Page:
Maybe that's why I haven't even made a race yet. I've also been finishing up the first of my new RED RACECAR "SPEED READER" books, RACING JUNK, the story of a kid who tries to rebuild a kart he pulls from a pile of metal-scrap, hoping he can race it.

The SPEED READER series is for younger readers, kids still mastering the art, and any racefan who wants a quick and entertaining read. We hope to have RACING JUNK out by the time I hit Seekonk Speedway for Open Wheel Wednesday June 27. Check and see. After all, it's midgets racing at Seekonk. I mean, c'mon!

A new post from THE WORST BLOGGER EVER!!! 

Yeah, but what has there been to write about? It's April, the Icebreaker already happened at Connecticut's Thompson Speedway ("Motorsports Park"), and they actually had to -- break ice!

But the racing season has come to New England whether it's ready or not. And I'm making plans to hit at least the tracks in my neck of the woods to sell THE RED RACECAR books. Right now I plan to return to Seekonk Speedway, likely for its Open Wheel Wednesday show in June. Unofficial visits always are on the agenda. After all, I'm a still a fan, and Seekonk still is special..

Thompson's summer midweek show in August is a planned destination as well. I'm at Thompson for all sorts of events, oval track racing on its 5/8-mile oval, road racing by cars and bikes, and a couple of neat vintage shows. I hope to ride one of my vintage Yamahas to the motorcycle event in June. I'll throw some books in my bags, if you see me.

I'd also like to return to Waterford Speedbowl in Connecticut. I don't care about the guy who owns it. Plenty of fine people put on a pretty fine race show there -- have for decades. I'd like to return for its own open-wheel show. I'm partial to open-wheel racing. Fenders are for Hyundais.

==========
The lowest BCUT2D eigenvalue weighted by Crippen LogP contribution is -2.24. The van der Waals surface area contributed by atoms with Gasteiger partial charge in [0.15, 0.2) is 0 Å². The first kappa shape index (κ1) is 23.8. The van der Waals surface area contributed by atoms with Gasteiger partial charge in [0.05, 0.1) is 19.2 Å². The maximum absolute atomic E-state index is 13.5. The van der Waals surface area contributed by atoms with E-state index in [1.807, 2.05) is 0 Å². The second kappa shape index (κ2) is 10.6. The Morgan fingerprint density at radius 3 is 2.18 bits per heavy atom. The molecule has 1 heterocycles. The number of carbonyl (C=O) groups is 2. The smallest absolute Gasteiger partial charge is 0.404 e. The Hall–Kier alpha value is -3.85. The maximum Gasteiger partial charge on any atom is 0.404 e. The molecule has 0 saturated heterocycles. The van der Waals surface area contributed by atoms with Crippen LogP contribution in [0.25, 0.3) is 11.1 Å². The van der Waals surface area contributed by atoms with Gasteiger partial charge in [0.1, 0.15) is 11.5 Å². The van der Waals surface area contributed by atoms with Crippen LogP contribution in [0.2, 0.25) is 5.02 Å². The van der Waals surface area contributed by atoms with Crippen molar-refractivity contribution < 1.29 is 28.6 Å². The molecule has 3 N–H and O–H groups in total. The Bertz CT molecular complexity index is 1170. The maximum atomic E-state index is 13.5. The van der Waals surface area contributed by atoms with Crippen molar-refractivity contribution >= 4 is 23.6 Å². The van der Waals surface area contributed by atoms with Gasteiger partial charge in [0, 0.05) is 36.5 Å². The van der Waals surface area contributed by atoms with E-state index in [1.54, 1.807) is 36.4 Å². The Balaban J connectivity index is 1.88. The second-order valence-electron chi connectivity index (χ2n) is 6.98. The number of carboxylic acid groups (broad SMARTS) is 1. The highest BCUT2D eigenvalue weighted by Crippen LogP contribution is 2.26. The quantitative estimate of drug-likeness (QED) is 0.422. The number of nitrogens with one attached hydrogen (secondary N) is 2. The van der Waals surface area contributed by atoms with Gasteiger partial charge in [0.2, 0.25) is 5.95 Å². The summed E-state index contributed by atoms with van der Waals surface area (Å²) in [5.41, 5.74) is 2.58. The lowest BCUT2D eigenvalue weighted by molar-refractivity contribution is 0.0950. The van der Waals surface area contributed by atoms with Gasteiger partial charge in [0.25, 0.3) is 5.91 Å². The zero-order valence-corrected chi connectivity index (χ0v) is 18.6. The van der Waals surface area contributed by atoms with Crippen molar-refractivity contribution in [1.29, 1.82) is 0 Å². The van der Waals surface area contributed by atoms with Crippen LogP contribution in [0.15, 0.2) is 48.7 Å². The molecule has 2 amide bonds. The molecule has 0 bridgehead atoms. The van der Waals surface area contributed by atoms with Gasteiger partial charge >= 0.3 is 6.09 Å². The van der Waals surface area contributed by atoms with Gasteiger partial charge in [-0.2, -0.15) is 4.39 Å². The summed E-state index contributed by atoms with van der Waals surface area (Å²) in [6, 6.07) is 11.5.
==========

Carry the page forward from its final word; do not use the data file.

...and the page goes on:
I'd love to get up to New Hampshire this year -- and maybe Vermont as well. Bear Ridge in Vermont would be perfect. The cover of The Red Racecar was modeled after a photo of me from Bear Ridge (Check the "Stuff to Look At" page). As for New Hampshire, I sure would like to visit Star Speedway again -- maybe for the Star Classic.

This July, in a first, I plan to set up at "The Wick," the motocross track in Southwick, Mass. It's another track where I've raced, although the term "raced" is a generous description. I barely survived. Motocross is hard!

No Global Rally-Cross at Thompson 

I was sort of hoping this series would return to Thompson Speedway in Connecticut, ten minutes from my house, in 2018, Kept checking their schedule and noticing July 9 & 10 as open dates without a track listed.

That was about when the 2017 edition happened at Thompson. Of course, there was not a big crowd there. This is New England. We take a racing series with a grain of salt.

But the dates now list Los Angelis as the venue.

Fret not, racefans. That will be when the Sports Car Club of America holds one of its "majors"  on Thompson's road course. That's more fun, anyway.

local authors expo 

Just a reminder that I'm at the Cumberland, RI Library this Saturday, February 17, as part of its Local Authors' Expo.

And it looks like I will have my latest, RING AROUND RACING, a collection of the best columns and features I've written over my decades covering motor racing n the Northeast, as well as my RED RACECAR books and GOODBYE AND OTHER STORIES, my award-winning short-story collection.

The library is at 1464 Diamond Hill Road in  Cumberland, and the expo runs from 1 to 4pm.

See you there?

SPRINT KART IN A SCRAP PILE 

A new project I've begun writing: 

SPRINT KART IN A SCRAP PILE will be the first in the new RED RACECAR SPEEDREADER Series, written for kids not quite ready for the middle-grade novels that make up the rest of the series but still wanting a racetrack-adventure. 

Tyler Means would love to race any kind of car he could get his hands on, but with his dad confined to a wheelchair and unable to work, his family is struggling just to pay the bills. Then Tyler finds an old race kart in a pile of scrap metal. The adventure comes as Tyler tries to turn the kart into a competitive racer again, even though he has little money and even less of an idea how to do it.